During February and March 1972, eight districts were infected by importation: Rangpur, Rajshahi, Kushtia, Jessore, Khulna, Faridpur, Barisal and Patuakhali. From a survey of one-sixth of the villages in Nesarabad (Swarupkati) upazila, Pirojpur, it was estimated that over 2000 smallpox cases had occurred in the upazila during February and March. All investigated outbreaks were traceable to importation with sources of infection in the refugee camps, in crowded transport en route to Bangladesh, or in transit camps. By this time the official WHO global strategy for smallpox eradication had been established as surveillance, the detection of smallpox outbreaks and containment, case isolation and contact vaccination. This strategy was adopted in Bangladesh. In the post-liberation period major efforts were made to re-establish the eradication programme, especially in the infected areas.

In February 1975 a presidential directive was issued which declared smallpox a national emergency and ordered the mobilization of all available resources to assist the Smallpox Eradication Programme. International aid was also requested. In an attempt to interrupt this rapid spread new objectives were defined: detection of 80 percent of new outbreaks within 15 days of the date of onset of the first case; containment, so that no new case occurred 15 or more days after the date of detection; and identification of the source of 90 percent of outbreaks.

To meet these objectives, programme operations were strengthened. Despite the rapid increase in resources and the full commitment of the Government, the number of outbreaks continued to rise during April. Each new outbreak was examined critically and problems of detection and containment were identified. New solutions evolved and new procedures were developed based on field experience. As a result of the seasonal drop in smallpox transmission and improved methods of detection and containment, the number of outbreaks began to fall rapidly in May, 1975. By the end of the monsoon season smallpox transmission had been interrupted in most districts. The last case of smallpox had occurred on 16 October 1975 following which, in 1977, Bangladesh was officially declared as smallpox free country at a time when cases of smallpox were still being detected in East African countries. But eradication campaign in East African countries was rapidly heading towards a successful completion, and within another 2 years, in 1979, the continent was declared smallpox free and global eradication of smallpox was thus achieved.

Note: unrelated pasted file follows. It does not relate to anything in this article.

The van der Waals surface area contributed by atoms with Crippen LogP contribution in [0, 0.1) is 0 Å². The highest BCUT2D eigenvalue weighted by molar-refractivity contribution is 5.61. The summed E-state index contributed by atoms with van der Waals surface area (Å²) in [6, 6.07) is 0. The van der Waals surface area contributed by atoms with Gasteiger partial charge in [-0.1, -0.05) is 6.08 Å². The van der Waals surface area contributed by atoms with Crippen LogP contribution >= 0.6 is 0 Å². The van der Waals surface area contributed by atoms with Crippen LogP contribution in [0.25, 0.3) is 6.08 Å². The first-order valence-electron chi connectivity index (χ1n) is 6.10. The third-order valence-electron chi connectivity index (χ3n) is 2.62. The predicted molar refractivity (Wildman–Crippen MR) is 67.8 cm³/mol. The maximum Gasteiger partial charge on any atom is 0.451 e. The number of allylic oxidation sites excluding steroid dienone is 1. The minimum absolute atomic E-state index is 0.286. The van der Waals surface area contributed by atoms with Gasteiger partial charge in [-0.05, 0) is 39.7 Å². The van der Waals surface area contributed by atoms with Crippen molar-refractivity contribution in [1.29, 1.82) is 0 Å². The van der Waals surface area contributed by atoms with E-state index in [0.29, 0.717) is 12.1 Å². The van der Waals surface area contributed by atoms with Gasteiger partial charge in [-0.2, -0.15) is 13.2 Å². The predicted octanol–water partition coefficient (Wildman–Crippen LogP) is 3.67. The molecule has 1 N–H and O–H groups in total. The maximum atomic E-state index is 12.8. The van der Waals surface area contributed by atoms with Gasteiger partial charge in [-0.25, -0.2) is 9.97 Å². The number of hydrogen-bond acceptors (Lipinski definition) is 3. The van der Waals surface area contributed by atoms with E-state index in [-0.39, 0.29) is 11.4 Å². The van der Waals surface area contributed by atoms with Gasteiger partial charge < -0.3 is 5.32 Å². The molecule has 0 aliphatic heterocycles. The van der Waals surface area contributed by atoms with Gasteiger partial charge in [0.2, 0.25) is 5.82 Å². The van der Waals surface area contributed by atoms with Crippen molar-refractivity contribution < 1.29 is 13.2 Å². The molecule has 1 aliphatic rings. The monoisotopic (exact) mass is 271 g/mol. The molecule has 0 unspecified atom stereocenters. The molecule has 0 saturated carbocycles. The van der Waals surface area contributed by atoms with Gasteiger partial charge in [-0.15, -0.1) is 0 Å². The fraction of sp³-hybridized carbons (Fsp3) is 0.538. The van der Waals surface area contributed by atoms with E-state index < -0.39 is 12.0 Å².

Chickenpox (jolboshonto)  An acute, infectious disease caused by the virus Varicella, a member of the Herpesvirus group. Chickenpox is a disease of childhood and is not considered serious, and generally lasts about two weeks after the first appearance of symptoms. The route of entry of the virus is probably the mucosa of the upper respiratory tract. In Bangladesh the disease occurs sporadically without marked seasonality, but appears to be more common during the dry months of spring and early summer coincident with the heavy dust load of the air at that time.

Early symptoms of the disease include malaise and fever followed by appearance of rash first on the trunk and then on the face, limb and the mucosa of mouth and pharynx. Successive crops of vesicles appear within a few days that carry watery fluid inside. The disease is thus came to be called in Bangla ‘jolboshonto’ (jol meaning water, and boshonto means pox). The skin lesions do not leave permanent scars on healing, as opposed to smallpox lesions, nor does these usually affect vital organs such as the eye. Outbreaks of chickenpox in Bangladesh are relatively mild and the disease is not regarded as a significant public health problem. As such no prophylactic measures are usually recommended in uncomplicated cases of chickenpox.  [SM Humayun Kabir and Zia Uddin Ahmed]

See also  vaccination; viral diseases.
http://www.banglapedia.org/HT/P_0262.htm
« Last Edit: November 23, 2013, 10:45:23 AM by Md. Al-Amin »

Offline nadimhaider

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Re: Pox (boshonto)
« Reply #1 on: December 07, 2013, 05:14:53 PM »
i listen everyone must suffer once in life